Could sweet potato waste water be the next weight loss hack?
Researchers have learned something new about sweet potato water that could help humans with weight loss and more.
Scientists found sweet potato water that we all pour down the drain helped mice lose weight.
Sweet potato peptide potential for obesity
Dr. Koji Ishiguro from National Agriculture and Food Research Organization in Japan and colleagues wanted to see if the liquid residue that remains after we boil sweet potatoes had any health benefits, recognizing how much is wasted each year.
The authors point out sweet potato wastewater can have a negative impact on the environment. The food is used to make distilled spirits in Japan, consumed boiled, added to desserts and used to make pie and produces starch material as a food additive.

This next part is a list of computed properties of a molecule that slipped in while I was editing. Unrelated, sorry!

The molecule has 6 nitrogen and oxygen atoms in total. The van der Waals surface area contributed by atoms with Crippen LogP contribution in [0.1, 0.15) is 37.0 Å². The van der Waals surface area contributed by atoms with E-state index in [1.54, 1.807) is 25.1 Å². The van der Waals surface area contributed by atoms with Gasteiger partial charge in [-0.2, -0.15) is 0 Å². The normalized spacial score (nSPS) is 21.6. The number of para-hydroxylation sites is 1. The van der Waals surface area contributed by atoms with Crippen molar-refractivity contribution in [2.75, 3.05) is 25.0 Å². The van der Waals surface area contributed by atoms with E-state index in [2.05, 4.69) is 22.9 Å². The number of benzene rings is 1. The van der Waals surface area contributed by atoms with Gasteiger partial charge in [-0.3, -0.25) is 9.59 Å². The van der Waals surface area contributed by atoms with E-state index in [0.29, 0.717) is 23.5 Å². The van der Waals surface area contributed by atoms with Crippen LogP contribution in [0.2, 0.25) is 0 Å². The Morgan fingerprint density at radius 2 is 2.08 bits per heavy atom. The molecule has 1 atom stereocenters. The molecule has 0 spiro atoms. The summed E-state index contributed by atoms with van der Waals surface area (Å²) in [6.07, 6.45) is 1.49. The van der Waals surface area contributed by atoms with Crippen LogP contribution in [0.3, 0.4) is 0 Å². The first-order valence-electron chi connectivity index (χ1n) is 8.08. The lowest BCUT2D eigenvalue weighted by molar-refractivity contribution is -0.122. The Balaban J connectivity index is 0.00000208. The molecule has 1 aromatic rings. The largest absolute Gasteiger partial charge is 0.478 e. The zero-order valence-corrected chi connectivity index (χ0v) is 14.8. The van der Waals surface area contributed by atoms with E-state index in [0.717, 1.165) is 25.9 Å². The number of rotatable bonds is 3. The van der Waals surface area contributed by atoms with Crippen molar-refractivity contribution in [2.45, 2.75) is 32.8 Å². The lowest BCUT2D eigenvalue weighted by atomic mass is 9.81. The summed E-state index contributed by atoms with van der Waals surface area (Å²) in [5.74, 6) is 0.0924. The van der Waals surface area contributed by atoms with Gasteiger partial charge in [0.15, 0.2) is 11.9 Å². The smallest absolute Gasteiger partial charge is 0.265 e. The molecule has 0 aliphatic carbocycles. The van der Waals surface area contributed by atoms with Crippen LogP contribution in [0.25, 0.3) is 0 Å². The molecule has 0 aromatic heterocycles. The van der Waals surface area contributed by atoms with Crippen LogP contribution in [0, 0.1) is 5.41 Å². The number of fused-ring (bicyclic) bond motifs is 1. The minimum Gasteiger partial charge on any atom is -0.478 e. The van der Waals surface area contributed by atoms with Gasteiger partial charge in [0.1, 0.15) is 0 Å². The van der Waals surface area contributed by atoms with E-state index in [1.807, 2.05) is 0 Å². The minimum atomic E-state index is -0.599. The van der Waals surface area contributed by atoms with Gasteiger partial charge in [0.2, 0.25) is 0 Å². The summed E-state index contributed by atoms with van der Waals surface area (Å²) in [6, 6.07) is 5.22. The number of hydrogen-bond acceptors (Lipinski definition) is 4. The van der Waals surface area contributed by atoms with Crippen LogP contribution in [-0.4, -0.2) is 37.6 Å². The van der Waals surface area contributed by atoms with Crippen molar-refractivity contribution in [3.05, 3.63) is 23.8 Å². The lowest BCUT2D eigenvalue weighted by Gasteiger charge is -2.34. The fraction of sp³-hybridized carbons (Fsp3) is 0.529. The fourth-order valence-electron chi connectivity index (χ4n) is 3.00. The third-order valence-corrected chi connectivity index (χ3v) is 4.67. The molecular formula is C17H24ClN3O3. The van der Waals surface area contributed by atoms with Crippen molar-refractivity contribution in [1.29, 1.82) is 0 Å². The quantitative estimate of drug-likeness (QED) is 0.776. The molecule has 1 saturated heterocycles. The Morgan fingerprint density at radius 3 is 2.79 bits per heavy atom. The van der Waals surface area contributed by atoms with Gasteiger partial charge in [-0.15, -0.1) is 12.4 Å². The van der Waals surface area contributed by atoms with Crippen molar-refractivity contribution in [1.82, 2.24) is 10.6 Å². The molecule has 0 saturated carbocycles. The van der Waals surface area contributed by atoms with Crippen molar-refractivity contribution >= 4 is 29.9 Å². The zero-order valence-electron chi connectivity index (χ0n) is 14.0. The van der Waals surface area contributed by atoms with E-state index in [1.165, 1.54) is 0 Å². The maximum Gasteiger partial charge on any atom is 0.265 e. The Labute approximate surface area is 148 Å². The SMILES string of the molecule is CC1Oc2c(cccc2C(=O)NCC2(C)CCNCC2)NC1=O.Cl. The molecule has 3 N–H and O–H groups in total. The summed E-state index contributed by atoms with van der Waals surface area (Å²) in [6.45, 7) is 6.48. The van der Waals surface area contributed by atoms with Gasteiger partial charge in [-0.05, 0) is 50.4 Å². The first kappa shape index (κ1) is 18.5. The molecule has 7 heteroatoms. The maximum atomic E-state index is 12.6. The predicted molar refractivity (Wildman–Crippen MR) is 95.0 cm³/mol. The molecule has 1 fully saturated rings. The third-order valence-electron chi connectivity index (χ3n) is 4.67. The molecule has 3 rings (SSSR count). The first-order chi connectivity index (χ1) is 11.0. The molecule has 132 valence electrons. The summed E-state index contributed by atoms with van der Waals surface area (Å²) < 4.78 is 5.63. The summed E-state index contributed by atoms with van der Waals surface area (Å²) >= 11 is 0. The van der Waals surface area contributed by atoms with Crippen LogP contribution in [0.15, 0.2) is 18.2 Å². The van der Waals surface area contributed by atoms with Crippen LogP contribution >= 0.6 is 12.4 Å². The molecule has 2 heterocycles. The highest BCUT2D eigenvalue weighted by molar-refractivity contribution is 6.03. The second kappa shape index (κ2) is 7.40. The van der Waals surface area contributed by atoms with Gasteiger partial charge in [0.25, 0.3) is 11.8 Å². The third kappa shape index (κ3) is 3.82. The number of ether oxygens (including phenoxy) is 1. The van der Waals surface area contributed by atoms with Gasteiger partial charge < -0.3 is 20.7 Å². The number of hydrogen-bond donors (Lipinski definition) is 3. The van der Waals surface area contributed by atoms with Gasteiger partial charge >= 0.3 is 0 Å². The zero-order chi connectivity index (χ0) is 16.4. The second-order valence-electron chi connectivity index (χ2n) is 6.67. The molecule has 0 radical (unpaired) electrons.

"We throw out huge volumes of wastewater that contains sweet potato proteins - we hypothesized that these could affect body weight, fat tissue and other factors," explained Dr. Ishiguro in a media statement. "Finding alternative uses for the sweet potato proteins in wastewater could be good for the environment and industry, and also potentially for health."
The researchers fed three groups of mice a high fat diet; then looked at the effect after 28 days of either no intervention, a low or a high dose of the protein.
Weight, triglyceride and cholesterol levels, liver and fatty tissue measurements were calculated as well as leptin levels - the hormone that tells us when we are full.
The findings showed mice given SSP had:
- Lower liver mass
- Significantly lower body weight
- Reduced cholesterol and triglyceride levels
- Higher levels of hormones that control hunger and appetite
The research, published in the journal Helliyon, suggests there might be benefit for weight loss from sweet potato water. The next step would be more research to find out if such a simple intervention could help tackle obesity and metabolic syndrome in humans.